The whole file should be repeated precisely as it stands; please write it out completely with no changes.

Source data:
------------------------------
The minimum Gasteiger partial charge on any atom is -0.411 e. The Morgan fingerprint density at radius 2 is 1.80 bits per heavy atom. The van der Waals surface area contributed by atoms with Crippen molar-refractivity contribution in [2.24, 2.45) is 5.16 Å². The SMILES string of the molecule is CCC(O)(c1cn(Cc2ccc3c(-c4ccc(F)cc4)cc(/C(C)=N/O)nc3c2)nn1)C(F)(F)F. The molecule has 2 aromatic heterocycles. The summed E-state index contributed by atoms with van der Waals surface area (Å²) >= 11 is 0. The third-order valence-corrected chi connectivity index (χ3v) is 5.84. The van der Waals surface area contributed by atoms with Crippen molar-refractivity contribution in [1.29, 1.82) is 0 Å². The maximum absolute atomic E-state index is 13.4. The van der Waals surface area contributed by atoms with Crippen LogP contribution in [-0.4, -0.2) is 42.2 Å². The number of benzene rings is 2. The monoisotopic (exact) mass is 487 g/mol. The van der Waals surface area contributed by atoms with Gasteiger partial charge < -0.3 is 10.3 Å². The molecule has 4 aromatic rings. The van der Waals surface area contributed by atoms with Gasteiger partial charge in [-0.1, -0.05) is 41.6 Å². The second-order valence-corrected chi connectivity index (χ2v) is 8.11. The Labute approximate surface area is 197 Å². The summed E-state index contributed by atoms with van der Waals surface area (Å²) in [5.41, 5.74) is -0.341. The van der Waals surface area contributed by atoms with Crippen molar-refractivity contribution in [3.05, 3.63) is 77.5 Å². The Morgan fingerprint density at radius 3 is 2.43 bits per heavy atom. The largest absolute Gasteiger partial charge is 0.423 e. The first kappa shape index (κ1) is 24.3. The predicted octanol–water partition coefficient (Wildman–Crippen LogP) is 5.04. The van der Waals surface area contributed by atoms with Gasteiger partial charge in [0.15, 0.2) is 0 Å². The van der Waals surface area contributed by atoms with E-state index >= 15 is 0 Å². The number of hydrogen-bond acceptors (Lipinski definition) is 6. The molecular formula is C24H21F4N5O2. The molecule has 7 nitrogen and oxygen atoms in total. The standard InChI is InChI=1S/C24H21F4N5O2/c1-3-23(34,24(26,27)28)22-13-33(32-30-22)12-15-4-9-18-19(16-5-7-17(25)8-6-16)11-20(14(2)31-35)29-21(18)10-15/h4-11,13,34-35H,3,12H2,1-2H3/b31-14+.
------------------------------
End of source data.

The minimum Gasteiger partial charge on any atom is -0.411 e. The Morgan fingerprint density at radius 2 is 1.80 bits per heavy atom. The van der Waals surface area contributed by atoms with Crippen molar-refractivity contribution in [2.24, 2.45) is 5.16 Å². The SMILES string of the molecule is CCC(O)(c1cn(Cc2ccc3c(-c4ccc(F)cc4)cc(/C(C)=N/O)nc3c2)nn1)C(F)(F)F. The molecule has 2 aromatic heterocycles. The summed E-state index contributed by atoms with van der Waals surface area (Å²) >= 11 is 0. The third-order valence-corrected chi connectivity index (χ3v) is 5.84. The van der Waals surface area contributed by atoms with Crippen molar-refractivity contribution in [1.29, 1.82) is 0 Å². The maximum absolute atomic E-state index is 13.4. The van der Waals surface area contributed by atoms with Crippen LogP contribution in [-0.4, -0.2) is 42.2 Å². The number of benzene rings is 2. The monoisotopic (exact) mass is 487 g/mol. The van der Waals surface area contributed by atoms with Gasteiger partial charge < -0.3 is 10.3 Å². The molecule has 4 aromatic rings. The van der Waals surface area contributed by atoms with Gasteiger partial charge in [-0.1, -0.05) is 41.6 Å². The second-order valence-corrected chi connectivity index (χ2v) is 8.11. The Labute approximate surface area is 197 Å². The summed E-state index contributed by atoms with van der Waals surface area (Å²) in [5.41, 5.74) is -0.341. The van der Waals surface area contributed by atoms with Crippen molar-refractivity contribution in [3.05, 3.63) is 77.5 Å². The Morgan fingerprint density at radius 3 is 2.43 bits per heavy atom. The largest absolute Gasteiger partial charge is 0.423 e. The first kappa shape index (κ1) is 24.3. The predicted octanol–water partition coefficient (Wildman–Crippen LogP) is 5.04. The van der Waals surface area contributed by atoms with Gasteiger partial charge in [0.15, 0.2) is 0 Å². The van der Waals surface area contributed by atoms with E-state index >= 15 is 0 Å². The number of hydrogen-bond acceptors (Lipinski definition) is 6. The molecular formula is C24H21F4N5O2. The molecule has 7 nitrogen and oxygen atoms in total. The standard InChI is InChI=1S/C24H21F4N5O2/c1-3-23(34,24(26,27)28)22-13-33(32-30-22)12-15-4-9-18-19(16-5-7-17(25)8-6-16)11-20(14(2)31-35)29-21(18)10-15/h4-11,13,34-35H,3,12H2,1-2H3/b31-14+.